The story is simple and rather silly (how would a mole recognize a rhinoceros costume? Have they been around lots of rhinoceroses?) but the real strength here is the pictures. The weasel is hilarious, and his facial expressions (especially at the end) made me smile. He may have gotten more than he bargained for by sneaking into that party!

While the story is basically just a clever premise wrapped up in a sparse story and some bold illustrations, it kind of works. Kids who are able to just go with the story (and not keep wondering how the moles could recognize all those diverse animal scents, like I was) will probably be amused and entertained. 

Thank you to NetGalley and nubeOcho for providing a digital ARC.

Premise: 3/5
Meter: n/a
Writing: 3/5
Illustrations: 3/5
Originality: 4/5

Enjoyment: 3/5

Overall: 3.17 out of 5

Review - What Wonders Do You See... When You Dream?

What Wonders Do You See... When You Dream?
by Justine Avery
illustrated by Liuba Syrotiuk
Date: 2019
Publisher: Suteki Creative
Reading level: C
Book type: picture book
Pages: 35
Format: e-book
Source: NetGalley

The day has ended. Hasn't it been splendid? But now, it's time--to be sure--for an entirely different adventure.

This is an invitation to a new nighttime ritual, a going-to-bed book that reminds us all that bedtime can be the most wonderful time of all...

The spellbinding style and alluring rhythm of Justine Avery's writing are brought to life by Liuba Syrotiuk's dreamlike watercolor illustrations to inspire children and adults to set aside the day's excitement and drift into the adventure of sleep itself.

What Wonders Do You See... When You Dream? encourages calm and creativity, relaxation and imagination, and welcomes young and old alike to the blissful, magical time of bedtime.

(synopsis from Goodreads)

I'm not sure what to make of this one. It just seems very uneven all around. Some parts of the rhyming text almost work... but others don't. Some of the illustrations are cute and dreamy... but others seem cluttered and chaotic with no real focus.

The text starts out seeming to want to rhyme, but there are points in the story where the rhymes are dubious at best, and other times when a rhyming scheme is abandoned completely. It almost sounds like beat poetry in a few places, and I'm not sure if kids really like that sort of thing. Also, I can't quite tell what the point of the story is supposed to be. That you go to bed and then have adventures? First of all, I'm not sure that's the best idea when you're trying to wind kids down to get them to sleep. Second, the book implies that only children dream, which is just weird (either that, or children are the only ones who have imaginations, which is also weird). To be honest, I couldn't quite tell if this book was advocating sleep and dreaming or encouraging children to come up with imaginary adventures right at bedtime. I think that could've been clearer.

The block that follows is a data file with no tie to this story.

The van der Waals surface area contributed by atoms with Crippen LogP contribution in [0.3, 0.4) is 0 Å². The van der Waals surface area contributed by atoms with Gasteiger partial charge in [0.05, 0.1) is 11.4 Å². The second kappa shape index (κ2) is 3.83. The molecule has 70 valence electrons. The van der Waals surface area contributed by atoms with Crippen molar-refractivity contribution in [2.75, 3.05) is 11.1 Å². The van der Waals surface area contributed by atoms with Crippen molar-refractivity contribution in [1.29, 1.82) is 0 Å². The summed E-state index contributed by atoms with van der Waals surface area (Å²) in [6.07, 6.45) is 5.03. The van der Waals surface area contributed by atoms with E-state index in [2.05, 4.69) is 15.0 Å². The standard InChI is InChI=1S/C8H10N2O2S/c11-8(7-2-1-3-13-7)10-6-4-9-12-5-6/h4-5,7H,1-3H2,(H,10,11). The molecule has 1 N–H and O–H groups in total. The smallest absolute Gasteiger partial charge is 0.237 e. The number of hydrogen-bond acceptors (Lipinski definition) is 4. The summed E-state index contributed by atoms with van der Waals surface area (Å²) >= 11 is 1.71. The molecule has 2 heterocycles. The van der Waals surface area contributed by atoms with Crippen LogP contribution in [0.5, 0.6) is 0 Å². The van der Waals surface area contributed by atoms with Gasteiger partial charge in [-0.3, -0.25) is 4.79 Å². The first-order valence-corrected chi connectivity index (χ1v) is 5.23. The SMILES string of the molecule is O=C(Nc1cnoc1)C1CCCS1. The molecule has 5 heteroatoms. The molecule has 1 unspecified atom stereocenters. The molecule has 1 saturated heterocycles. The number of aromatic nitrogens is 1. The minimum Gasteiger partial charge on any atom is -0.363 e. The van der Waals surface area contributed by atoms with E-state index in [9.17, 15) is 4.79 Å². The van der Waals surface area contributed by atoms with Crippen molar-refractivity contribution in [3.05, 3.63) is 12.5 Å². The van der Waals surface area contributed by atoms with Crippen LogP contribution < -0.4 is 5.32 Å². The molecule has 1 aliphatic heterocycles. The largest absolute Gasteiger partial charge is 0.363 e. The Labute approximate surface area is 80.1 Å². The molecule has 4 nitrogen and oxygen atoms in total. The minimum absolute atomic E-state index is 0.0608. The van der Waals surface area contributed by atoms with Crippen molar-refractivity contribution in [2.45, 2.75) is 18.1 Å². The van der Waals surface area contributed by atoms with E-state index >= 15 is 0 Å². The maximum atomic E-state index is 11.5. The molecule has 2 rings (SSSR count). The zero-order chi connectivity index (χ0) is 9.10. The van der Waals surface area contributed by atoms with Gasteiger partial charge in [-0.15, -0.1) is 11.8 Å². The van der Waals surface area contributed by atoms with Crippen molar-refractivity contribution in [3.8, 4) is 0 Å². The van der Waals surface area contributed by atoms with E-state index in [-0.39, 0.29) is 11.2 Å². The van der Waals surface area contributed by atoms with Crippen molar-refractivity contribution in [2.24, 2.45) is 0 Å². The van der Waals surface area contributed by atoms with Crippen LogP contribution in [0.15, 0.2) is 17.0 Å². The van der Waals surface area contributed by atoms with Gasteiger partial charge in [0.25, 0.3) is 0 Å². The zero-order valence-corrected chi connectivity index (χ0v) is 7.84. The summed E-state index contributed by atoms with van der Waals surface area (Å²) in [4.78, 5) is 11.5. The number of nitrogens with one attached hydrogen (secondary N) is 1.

There's also one page that could have some parents doing a double take if their vocabulary isn't very large, as there are a number of words that sound close to a particular racial slur:

Give the niggles a good wriggle, and stifle every sniggle.

The pictures themselves are kind of pretty at first glance. They're really colourful, the kids' pajamas are adorable (especially the girl's), and there are lots of things to look at. Perhaps too many. I was also thrown a bit by the random words on a couple of the pages, like "SLEEP" and "TOYS". Are they placeholders? Or are they supposed to be part of the illustrations? There's also a page that features creepy eyes under the bed, which could be a bit scary for some readers (it's not really explained what they are, so kids' imaginations might run wild).

Overall, this is a book that has potential, but I don't think it's quite ready just yet. The text (especially the rhyme and meter) needs to be cleaned up a bit, and the overall tone needs to be a little calmer. I don't know how many parents are going to appreciate a book that gets their kids all hyped up about going to bed.